As we close out September, we’re also closing out the recognition of National Childhood Obesity Awareness Month (NCOAM).
So far this month on the Your Weight Matters Blog, we’ve discussed the following topics to encourage healthier children and families in honor of NCOAM:
While we know that weight management is an important factor of overall health, having the conversation about weight with your loved ones can be extremely difficult – especially when there’s children involved. What should you say about such a sensitive topic?
Handling the Topic of Weight with Your Family
Unfortunately, weight stigma does exist – and it affects everyone from children to elder adults. Therefore, the topic of weight can be hard to talk about.
On the other hand, you care about your children and want health to be a priority. Good health brings energy, vitality and happiness, and it’s a core value for many. You’ll find a few tips to help you navigate the conversation below:
Talk about the Benefits of Healthy Habits
Children don’t always understand the importance of healthy habits such as exercise and sound nutrition. Rather than mentioning weight specifically, talk about the key benefits of such behaviors. For example, you can stress that eating a lot of fruits, vegetables and lean protein will help your child stay energized, strong and happy. This shifts the topic from weight to health, which is the ultimate goal for all of us!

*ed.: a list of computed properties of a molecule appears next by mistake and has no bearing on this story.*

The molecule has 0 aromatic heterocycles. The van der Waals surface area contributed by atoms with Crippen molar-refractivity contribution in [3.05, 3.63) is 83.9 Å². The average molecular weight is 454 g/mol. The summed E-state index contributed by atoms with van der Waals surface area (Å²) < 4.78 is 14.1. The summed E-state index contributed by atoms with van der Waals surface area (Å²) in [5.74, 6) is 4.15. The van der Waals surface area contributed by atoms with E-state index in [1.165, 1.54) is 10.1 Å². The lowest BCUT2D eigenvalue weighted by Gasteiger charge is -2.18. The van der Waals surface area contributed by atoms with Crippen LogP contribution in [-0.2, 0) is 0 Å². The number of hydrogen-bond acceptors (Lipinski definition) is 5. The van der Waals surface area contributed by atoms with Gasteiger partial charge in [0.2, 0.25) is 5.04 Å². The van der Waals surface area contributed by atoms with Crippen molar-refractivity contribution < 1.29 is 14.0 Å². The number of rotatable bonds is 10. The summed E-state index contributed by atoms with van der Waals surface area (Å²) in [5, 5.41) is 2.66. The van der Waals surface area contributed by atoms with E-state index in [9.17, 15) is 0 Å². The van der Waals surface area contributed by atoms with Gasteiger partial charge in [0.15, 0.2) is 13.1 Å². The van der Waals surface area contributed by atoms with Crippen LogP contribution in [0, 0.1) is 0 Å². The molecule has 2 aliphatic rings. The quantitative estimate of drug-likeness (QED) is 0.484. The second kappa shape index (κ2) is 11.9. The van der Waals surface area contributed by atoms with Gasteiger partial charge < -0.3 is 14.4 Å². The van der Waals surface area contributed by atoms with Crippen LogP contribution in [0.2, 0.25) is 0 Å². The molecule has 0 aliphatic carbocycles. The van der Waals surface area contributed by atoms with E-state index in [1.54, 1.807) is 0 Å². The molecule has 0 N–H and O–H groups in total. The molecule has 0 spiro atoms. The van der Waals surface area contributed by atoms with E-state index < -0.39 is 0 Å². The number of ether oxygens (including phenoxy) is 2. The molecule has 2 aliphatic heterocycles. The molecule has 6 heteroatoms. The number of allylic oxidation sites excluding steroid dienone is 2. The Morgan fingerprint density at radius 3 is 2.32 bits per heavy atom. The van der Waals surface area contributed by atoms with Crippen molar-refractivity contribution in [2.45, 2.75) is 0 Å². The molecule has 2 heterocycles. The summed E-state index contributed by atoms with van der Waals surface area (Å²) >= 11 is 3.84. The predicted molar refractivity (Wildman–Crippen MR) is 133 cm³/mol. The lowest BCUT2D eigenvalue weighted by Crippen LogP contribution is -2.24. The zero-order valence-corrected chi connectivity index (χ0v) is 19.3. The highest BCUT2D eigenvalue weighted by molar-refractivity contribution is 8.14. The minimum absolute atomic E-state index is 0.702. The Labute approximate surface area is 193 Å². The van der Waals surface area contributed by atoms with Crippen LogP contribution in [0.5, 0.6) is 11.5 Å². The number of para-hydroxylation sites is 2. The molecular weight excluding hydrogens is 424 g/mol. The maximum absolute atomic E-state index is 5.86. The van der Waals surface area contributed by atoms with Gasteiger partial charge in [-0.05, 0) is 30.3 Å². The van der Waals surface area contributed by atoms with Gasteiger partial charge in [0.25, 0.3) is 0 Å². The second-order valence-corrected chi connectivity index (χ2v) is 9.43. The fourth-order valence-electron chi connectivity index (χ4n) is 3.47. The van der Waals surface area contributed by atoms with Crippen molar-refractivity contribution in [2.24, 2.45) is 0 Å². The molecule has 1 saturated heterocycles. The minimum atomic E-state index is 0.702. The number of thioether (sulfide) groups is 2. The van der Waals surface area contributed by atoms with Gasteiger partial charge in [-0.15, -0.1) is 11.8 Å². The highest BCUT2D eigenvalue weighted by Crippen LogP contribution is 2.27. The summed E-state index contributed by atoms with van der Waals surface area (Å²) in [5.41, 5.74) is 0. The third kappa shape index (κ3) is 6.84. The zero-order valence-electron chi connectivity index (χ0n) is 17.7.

Changes in weight can be emotionally difficult for children and adolescents. For many, this contributes to low self-esteem. Rather than helping your child associate worth with appearance, encourage them to admire kindness, determination and independence. This builds the path for long-lasting self-respect.
Peer pressure can take a serious toll on a child’s physical and emotional development. Teach your child to focus on his/her health and happiness instead of making comparisons. Health is what’s important – not a clothing size or a number on the scale.
Be a Role Model and a Teacher
If you want your children to care about their health, show them that you care about yours. Practice healthy behaviors such as nutritious home-cooking and daily exercise. Our loved ones often learn by example, so let them watch you prioritize health in your own life.
Stay in Communication
Open dialogue is important for building trust, understanding and respect. If your child has concerns or questions about weight, encourage them to say what’s on their mind. Make sure they know you’re there to listen, not to judge.
There are plenty of ways to promote health within your family. As we approach the end of National Childhood Obesity Awareness Month, remember the reason your weight matters – for your health! Having this common goal as a family will help all of you feel and perform at your best.